When Turing was 39 years old in 1951, he turned to mathematical biology, finally publishing his masterpiece "The Chemical Basis of Morphogenesis" in January 1952. He was interested in morphogenesis, the development of patterns and shapes in biological organisms. He suggested that a system of chemicals reacting with each other and diffusing across space, termed a reaction-diffusion system, could account for "the main phenomena of morphogenesis".  He used systems of partial differential equations to model catalytic chemical reactions. For example, if a catalyst A is required for a certain chemical reaction to take place, and if the reaction produced more of the catalyst A, then we say that the reaction is autocatalytic, and there is positive feedback that can be modelled by nonlinear differential equations. Turing discovered that patterns could be created if the chemical reaction not only produced catalyst A, but also produced an inhibitor B that slowed down the production of A. If A and B then diffused through the container at different rates, then you could have some regions where A dominated and some where B did. To calculate the extent of this, Turing would have needed a powerful computer, but these were not so freely available in 1951, so he had to use linear approximations to solve the equations by hand. These calculations gave the right qualitative results, and produced, for example, a uniform mixture that oddly enough had regularly spaced fixed red spots. The Russian biochemist Boris Belousov had performed experiments with similar results, but could not get his papers published because of the contemporary prejudice that any such thing violated the second law of thermodynamics. Belousov was not aware of Turing's paper in the Philosophical Transactions of the Royal Society.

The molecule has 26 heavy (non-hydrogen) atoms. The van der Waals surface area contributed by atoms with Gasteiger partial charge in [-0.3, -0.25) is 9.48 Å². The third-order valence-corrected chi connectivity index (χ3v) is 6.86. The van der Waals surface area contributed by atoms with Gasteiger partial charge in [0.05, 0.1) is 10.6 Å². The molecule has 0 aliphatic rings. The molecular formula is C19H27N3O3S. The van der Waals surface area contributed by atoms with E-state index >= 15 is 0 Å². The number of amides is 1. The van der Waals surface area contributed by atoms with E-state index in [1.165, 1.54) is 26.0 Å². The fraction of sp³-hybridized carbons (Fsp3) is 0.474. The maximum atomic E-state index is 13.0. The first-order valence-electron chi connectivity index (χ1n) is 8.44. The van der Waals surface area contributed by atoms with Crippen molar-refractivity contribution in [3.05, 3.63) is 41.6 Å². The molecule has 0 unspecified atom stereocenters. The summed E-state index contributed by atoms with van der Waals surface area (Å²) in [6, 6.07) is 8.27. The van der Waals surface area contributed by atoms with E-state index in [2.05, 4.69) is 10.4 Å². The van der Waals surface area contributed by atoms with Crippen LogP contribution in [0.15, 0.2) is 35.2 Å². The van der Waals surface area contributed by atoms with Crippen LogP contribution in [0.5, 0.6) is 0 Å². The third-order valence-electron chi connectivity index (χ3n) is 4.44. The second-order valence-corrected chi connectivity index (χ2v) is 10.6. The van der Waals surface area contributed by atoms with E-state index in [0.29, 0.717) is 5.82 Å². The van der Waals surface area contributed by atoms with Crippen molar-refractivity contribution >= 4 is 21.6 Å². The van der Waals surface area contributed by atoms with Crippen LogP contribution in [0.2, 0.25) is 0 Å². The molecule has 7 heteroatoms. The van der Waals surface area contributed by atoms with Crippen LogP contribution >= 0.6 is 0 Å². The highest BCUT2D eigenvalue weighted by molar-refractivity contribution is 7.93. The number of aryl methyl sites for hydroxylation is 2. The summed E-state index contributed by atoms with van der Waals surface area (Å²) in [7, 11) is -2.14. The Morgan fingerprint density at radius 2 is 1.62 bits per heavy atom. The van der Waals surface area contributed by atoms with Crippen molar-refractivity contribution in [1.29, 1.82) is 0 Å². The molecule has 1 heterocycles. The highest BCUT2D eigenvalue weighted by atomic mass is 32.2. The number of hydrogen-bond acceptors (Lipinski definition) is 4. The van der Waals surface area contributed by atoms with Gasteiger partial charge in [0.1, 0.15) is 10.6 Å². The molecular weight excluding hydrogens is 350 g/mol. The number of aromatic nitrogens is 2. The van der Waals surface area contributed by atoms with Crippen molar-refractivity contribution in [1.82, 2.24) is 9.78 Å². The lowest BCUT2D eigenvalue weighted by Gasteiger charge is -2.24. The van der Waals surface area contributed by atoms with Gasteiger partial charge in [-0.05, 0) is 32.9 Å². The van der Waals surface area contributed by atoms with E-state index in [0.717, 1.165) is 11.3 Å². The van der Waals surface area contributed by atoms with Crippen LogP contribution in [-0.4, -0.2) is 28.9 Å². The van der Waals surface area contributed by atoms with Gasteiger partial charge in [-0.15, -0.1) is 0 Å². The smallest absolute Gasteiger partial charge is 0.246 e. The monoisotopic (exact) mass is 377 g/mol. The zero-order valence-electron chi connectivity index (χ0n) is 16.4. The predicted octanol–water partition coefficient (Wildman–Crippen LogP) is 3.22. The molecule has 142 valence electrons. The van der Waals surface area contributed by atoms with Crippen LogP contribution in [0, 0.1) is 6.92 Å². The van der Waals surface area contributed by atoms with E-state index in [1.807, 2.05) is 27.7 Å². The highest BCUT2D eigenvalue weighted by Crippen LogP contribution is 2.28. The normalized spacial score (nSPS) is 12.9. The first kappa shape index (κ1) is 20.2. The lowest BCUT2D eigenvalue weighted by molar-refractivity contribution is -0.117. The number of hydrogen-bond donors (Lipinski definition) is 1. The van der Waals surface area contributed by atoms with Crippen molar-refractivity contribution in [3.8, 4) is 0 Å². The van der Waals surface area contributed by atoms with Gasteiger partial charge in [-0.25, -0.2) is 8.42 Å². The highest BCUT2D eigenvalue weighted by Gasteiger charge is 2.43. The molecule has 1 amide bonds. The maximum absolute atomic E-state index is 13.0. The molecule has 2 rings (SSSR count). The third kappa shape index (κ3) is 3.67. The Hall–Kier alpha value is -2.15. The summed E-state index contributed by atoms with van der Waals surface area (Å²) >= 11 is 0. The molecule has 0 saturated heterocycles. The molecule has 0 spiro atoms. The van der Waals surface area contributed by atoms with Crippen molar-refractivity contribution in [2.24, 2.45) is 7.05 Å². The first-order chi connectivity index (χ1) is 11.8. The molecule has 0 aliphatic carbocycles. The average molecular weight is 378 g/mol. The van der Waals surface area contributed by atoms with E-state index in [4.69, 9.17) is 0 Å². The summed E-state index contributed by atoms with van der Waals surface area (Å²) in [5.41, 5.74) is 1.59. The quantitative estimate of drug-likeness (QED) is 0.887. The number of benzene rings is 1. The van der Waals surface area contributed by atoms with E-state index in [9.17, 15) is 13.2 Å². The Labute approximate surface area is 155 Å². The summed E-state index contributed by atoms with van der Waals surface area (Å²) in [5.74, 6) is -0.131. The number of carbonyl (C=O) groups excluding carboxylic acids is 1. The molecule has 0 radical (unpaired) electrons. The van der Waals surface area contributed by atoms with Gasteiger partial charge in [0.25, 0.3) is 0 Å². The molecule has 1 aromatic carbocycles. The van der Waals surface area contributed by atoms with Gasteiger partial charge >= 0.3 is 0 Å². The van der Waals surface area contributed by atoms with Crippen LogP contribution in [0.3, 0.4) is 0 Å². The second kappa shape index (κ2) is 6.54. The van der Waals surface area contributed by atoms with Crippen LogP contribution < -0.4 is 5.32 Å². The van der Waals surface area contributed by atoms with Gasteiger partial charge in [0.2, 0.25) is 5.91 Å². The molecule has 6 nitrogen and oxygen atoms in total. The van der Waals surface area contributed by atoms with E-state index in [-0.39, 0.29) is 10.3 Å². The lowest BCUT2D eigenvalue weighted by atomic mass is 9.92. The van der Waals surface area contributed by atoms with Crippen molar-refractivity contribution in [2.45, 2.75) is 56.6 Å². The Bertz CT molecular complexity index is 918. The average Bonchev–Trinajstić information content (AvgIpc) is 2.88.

Although published before the structure and role of DNA was understood, Turing's work on morphogenesis remains relevant today and is considered a seminal piece of work in mathematical biology.  One of the early applications of Turing's paper was the work by James Murray explaining spots and stripes on the fur of cats, large and small.    Further research in the area suggests that Turing's work can partially explain the growth of "feathers, hair follicles, the branching pattern of lungs, and even the left-right asymmetry that puts the heart on the left side of the chest."  In 2012, Sheth, et al. found that in mice, removal of Hox genes causes an increase in the number of digits without an increase in the overall size of the limb, suggesting that Hox genes control digit formation by tuning the wavelength of a Turing-type mechanism.  Later papers were not available until Collected Works of A. M. Turing was published in 1992.